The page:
Starters ERA through 30 games (starts in parentheses):

Jason Davis (1): 1-0, 6.00 ERA
CC Sabathia (4): 2-1, 2.63 ERA
Jake Westbrook (7): 1-6, 6.69 ERA
Kevin Millwood (6): 0-3, 4.10 ERA
Cliff Lee (6): 3-1, 4.46 ERA
Scott Elarton (6): 0-2, 7.47 ERA
TOTAL: 7-13, 5.22 ERA

Fausto Carmona (3): 1-2, 7.94 ERA
CC Sabathia (2): 1-0, 4.91 ERA
Cliff Lee (6): 2-2, 3.31 ERA
Jake Westbrook (7): 3-2, 5.23 ERA
Paul Byrd (6): 4-2, 7.11 ERA
Jason Johnson (6): 2-2, 5.08 ERA
TOTAL: 13-10, 5.38 ERA

Clearly, Shapiro is being a tad arrogant here in avoiding the major issue at hand (middle relief pitching).  Sure, just about every team's middle relief pitching is suspect….but my point of contention is this: our bullpen ERA through 30 games last year was 2.77, and this year is 5.53. The middle relievers didn’t have a problem being effective and getting outs last year.  Why the problem this year?

Yes, the starters this year have not pitched well, but the data suggest that the starters are also off to the same rough start as in 2005.  For that reason, at this point I am not that concerned with the starters (yet).

Bottom line, Shapiro is being a bit disingenuous here.  From 2005 to 2006, the starters have been the one constant, while the offense and relief pitching have both swung to opposite ends of the spectrum.  Yet, Shapiro would lead you to believe there is a wrong perception that the bullpen is the big problem.  Since the bullpen was under pretty much the same circumstances in 2005 as the bullpen is now, the only conclusion here is that Shapiro is doing a Gregory Hines tap dance around the issue at hand….and that this is just not a very good bullpen.

And, I’m not exactly going out on a limb with that statement.  Prior to the season, I’ll admit, I felt differently….but some of the changes to the middle relief corps to date just have not faired well for Shapiro.  And, the problem to this point has not been the late innings with the loss of Bob Howry.  The problem really has been the ability to get through the 5th, 6th and 7th innings so we can get to our setup man and closer.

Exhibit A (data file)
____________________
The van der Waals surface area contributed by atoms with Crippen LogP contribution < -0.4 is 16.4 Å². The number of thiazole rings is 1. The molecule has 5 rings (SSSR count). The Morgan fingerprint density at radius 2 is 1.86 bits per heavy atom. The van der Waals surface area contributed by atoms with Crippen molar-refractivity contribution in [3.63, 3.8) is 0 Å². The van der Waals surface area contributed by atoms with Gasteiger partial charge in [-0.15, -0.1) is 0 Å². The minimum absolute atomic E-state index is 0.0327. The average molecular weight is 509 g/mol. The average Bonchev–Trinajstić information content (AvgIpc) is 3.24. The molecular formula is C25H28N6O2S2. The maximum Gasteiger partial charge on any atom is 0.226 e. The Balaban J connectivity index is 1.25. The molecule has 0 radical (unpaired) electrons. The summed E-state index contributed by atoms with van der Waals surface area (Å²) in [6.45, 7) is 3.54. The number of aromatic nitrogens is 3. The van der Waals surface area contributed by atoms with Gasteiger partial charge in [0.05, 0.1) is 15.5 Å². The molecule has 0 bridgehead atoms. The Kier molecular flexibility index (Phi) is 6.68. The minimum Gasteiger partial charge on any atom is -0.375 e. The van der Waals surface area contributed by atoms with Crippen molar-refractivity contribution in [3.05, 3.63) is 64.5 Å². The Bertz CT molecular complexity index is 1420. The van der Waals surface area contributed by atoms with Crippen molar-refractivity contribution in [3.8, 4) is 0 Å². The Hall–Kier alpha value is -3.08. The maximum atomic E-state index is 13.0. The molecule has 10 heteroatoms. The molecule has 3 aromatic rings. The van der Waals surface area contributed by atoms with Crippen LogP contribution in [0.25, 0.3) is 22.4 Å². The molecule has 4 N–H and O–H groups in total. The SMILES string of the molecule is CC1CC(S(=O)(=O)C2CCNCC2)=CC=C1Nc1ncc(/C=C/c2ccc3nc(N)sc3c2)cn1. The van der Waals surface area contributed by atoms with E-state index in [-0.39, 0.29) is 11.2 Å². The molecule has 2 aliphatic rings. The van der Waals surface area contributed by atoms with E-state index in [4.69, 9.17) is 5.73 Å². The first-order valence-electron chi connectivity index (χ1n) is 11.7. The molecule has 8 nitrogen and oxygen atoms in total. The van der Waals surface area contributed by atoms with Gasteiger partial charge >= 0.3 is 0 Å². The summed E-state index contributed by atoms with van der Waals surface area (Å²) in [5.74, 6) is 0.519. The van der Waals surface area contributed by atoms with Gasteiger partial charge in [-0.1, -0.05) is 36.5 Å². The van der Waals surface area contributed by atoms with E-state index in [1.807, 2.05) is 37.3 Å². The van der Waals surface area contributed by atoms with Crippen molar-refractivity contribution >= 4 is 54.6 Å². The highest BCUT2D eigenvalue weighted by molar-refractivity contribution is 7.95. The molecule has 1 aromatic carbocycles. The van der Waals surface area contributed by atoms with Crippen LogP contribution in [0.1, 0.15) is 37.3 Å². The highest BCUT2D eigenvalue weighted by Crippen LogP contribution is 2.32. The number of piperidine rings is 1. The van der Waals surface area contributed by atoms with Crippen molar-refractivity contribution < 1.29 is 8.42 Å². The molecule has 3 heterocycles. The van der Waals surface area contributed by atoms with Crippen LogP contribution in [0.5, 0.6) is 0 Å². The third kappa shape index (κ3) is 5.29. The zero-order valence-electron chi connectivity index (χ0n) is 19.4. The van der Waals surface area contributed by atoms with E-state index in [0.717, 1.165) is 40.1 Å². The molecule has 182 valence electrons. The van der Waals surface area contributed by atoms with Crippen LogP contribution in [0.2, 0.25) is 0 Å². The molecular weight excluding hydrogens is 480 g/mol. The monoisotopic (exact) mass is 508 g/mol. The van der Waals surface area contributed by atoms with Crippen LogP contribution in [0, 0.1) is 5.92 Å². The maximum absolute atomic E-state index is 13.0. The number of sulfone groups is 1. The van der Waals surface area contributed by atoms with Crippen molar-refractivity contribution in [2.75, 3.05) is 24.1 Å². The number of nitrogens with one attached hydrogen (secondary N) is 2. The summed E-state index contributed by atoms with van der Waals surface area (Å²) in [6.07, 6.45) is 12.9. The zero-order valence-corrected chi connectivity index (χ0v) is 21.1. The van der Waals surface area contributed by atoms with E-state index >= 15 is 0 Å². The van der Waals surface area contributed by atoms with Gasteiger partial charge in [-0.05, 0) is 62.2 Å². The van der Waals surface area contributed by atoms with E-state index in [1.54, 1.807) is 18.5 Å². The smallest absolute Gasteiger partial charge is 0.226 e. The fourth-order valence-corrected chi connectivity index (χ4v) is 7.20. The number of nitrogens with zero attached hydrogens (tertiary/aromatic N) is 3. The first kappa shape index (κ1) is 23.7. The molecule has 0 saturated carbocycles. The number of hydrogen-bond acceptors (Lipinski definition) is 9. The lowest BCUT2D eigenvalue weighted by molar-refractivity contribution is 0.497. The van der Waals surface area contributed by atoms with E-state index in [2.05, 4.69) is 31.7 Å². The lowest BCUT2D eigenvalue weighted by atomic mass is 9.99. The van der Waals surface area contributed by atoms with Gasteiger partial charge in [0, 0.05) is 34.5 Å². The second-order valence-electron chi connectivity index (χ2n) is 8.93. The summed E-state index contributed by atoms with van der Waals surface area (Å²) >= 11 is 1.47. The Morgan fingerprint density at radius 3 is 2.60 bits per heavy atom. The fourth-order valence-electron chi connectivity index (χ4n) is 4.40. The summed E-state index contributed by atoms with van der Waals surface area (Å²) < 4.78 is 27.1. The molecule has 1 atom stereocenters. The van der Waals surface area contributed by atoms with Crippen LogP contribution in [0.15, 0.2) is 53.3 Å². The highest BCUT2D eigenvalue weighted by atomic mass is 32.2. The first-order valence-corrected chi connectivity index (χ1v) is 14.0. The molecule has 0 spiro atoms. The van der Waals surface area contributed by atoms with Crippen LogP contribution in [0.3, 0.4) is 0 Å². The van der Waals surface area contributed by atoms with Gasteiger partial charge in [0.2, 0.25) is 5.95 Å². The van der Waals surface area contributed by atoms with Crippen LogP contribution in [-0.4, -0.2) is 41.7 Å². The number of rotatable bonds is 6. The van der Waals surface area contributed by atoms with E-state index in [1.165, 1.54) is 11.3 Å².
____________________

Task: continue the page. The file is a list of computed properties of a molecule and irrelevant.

I’d like to believe this bullpen is just performing at a level below their talent, and that they’ll snap out of it.  However, while there is some talent in this bullpen with the likes of Fernando Cabrera, the bullpen is a mess.  And this accounts for the injuries to Rafael Betancourt and Matt Miller, as those two were not performing well either (albeit a small sample size).  When you have past their prime guys like Danny Graves, or inexperienced relief pitchers like Jeremy Guthrie, Jason Davis, Brian Slocum, et al….you are asking for trouble.

We all know the volatility of bullpens from year to year can be drastic, and this is why given the current performance of the bullpen compared to last year this should be cause for serious concern.  Right now, we need quality bullpen guys below the 8th/9th inning guys.  If the Indians are not confident for this year in what they currently have, or what they have stocked away in the minors to help this year....then it is time to go out and make a deal to get help.  Let’s start using some of that capital (prospects) to fill our need for bullpen help at the major league level.

Yes, it is a bit early for any deals, but come June, middle relief should be a primary focus for Shapiro.

That is, um, unless he still feels our biggest problem is starting pitching.